McNeil Brings Law Enforcement Background to Bristol County Sheriff’s Race
Former Somerset Police Chief George McNeil has entered the race to be the Democratic nominee for Bristol County Sheriff with the belief that his time as a chief law enforcement officer gives him the necessary experience and expertise needed to reform the Bristol County Sheriff's Office.
Prior to becoming Chief of Police in Somerset, McNeil had over three decades of experience in policing. He graduated first in his class in 1987 from the Foxboro Police Academy and joined the Randolph Police Department. McNeil then rose through the ranks of the Randolph PD and was eventually appointed to be the accreditation manager, leading the department to get its initial certification. His education includes a Bachelor's Degree from the University of Rhode Island and a Master's in Criminal Justice at Ana Maria College.
Chief McNeil was also an adjunct professor at Bridgewater State University for 11 years, where he taught courses in policing and corrections (and once had a certain local talk radio personality as a student). McNeil stays involved in policing work assessing police departments with the Massachusetts Police Accreditation Commission.
McNeil said during his time as Somerset police chief and President of the Bristol County Chiefs of Police Association, he and the other chiefs tried to foster a more collaborative effort with incumbent Sheriff Tom Hodgson, but to little avail.
"We invited the sheriff several times to some of our meetings. He would always send a representative, never himself," McNeil said when he joined me on-air recently. "We finally got him to come to a meeting a year and a half ago, and obviously some of the chiefs have some issues with him, and some of the protocol at the jails, particularly Ash Street, which we never hammered out. I just thought his lack of networking with the chiefs was poor."
McNeil also said that based on his conversations with people who work at the BCSO facilities, both counselors and corrections officers, the prison is in need of comprehensive reform.
"There needs to be change there, because the recidivism rate continues to be high, it's up near 80 percent, that means people are reoffending," McNeil said. "They are not being rehabilitated, nor are they receiving the mental wellness treatment that they need...over 50 percent of the people leaving there or entering there have a mental health issue which is not being addressed. That needs to be addressed and the addiction counseling needs to be an emphasis in order for people not to reoffend."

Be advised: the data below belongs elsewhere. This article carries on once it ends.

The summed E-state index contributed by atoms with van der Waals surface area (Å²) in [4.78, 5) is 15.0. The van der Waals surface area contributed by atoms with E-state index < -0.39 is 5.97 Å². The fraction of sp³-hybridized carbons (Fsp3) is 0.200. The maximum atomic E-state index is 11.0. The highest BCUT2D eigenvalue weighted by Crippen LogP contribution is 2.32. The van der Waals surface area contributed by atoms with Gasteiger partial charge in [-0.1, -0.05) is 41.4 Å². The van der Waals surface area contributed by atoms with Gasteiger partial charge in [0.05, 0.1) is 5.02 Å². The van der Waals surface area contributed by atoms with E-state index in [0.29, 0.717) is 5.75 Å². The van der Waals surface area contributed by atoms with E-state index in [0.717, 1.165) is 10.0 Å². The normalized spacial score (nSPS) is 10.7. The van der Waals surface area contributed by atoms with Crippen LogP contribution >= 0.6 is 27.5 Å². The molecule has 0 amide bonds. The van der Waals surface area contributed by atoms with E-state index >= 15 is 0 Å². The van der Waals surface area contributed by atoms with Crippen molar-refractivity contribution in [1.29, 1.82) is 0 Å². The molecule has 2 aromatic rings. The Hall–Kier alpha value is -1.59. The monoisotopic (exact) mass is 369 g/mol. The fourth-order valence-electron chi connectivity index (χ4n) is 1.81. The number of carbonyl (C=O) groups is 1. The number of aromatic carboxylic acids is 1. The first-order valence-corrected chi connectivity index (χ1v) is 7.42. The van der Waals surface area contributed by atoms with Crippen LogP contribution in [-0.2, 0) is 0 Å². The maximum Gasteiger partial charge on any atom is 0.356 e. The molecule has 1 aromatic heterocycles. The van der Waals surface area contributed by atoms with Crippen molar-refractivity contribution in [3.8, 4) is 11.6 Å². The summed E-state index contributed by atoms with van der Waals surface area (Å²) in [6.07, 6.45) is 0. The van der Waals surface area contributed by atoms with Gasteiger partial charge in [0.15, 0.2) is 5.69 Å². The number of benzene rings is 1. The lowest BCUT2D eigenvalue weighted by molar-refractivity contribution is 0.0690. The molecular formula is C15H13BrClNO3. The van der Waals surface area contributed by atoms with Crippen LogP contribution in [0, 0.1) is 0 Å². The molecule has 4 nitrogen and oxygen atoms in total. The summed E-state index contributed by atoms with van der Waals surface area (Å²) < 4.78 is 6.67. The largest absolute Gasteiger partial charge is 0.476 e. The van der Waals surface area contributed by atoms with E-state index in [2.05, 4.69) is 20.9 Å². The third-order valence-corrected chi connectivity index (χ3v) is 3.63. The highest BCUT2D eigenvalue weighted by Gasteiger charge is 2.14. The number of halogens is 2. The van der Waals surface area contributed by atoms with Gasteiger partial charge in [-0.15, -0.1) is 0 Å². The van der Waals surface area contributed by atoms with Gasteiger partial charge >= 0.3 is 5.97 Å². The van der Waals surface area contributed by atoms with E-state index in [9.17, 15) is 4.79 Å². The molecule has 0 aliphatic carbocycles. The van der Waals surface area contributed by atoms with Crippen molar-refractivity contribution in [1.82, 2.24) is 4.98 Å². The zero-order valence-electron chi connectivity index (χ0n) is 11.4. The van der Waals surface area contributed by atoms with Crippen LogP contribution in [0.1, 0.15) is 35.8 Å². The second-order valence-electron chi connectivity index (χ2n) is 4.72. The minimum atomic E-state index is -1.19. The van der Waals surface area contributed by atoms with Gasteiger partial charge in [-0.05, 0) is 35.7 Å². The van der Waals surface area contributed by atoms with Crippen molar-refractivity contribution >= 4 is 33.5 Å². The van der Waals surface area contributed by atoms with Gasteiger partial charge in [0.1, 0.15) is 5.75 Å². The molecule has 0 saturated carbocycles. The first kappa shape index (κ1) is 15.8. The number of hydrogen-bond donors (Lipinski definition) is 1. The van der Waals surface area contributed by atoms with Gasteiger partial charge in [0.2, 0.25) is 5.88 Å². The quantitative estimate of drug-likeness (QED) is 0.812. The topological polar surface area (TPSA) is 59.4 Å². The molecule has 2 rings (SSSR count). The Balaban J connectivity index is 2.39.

McNeil also said that currently there is a major issue of personnel management at the BCSO that is causing the department to hemorrhage staff.
"He had well over 300, around 360 officers about a year or so ago. He's down to 294, I think, right now," McNeil said. "That's a huge drop and he has another 37 eligible to retire. What that leads to is an unsafe environment not just for the detainees there, but also for the officers working."
Some of the reasons McNeil citied for the loss in personnel were low pay and a forced overtime policy that make working conditions for corrections officers untenable.
When asked about the controversial Ash Street Jail, one of the oldest active jails in the United States, McNeil stated he supports shutting it down. Due to Ash Street Jail's dated infrastructure, it is often argued by corrections experts, lawyers, and reform activists that the facility is categorically unsafe for both inmates and corrections offices. McNeil said he would like to phase it out while focusing more resources toward improving the infrastructure of the Dartmouth facility, which as currently constructed can hold about 500 more people than are currently being held there.
Chief McNeil and I also discussed the cancellation of Sheriff Hodgson's contract with ICE and why he thinks the role of sheriff should be limited to local correction, how he would collaborate better with local police departments as sheriff, and why he thinks his experience and cultural understanding of criminal justice matters makes him the best candidate to face Hodgson in the general election and reform the BSCO.
You can listen to the full conversation here: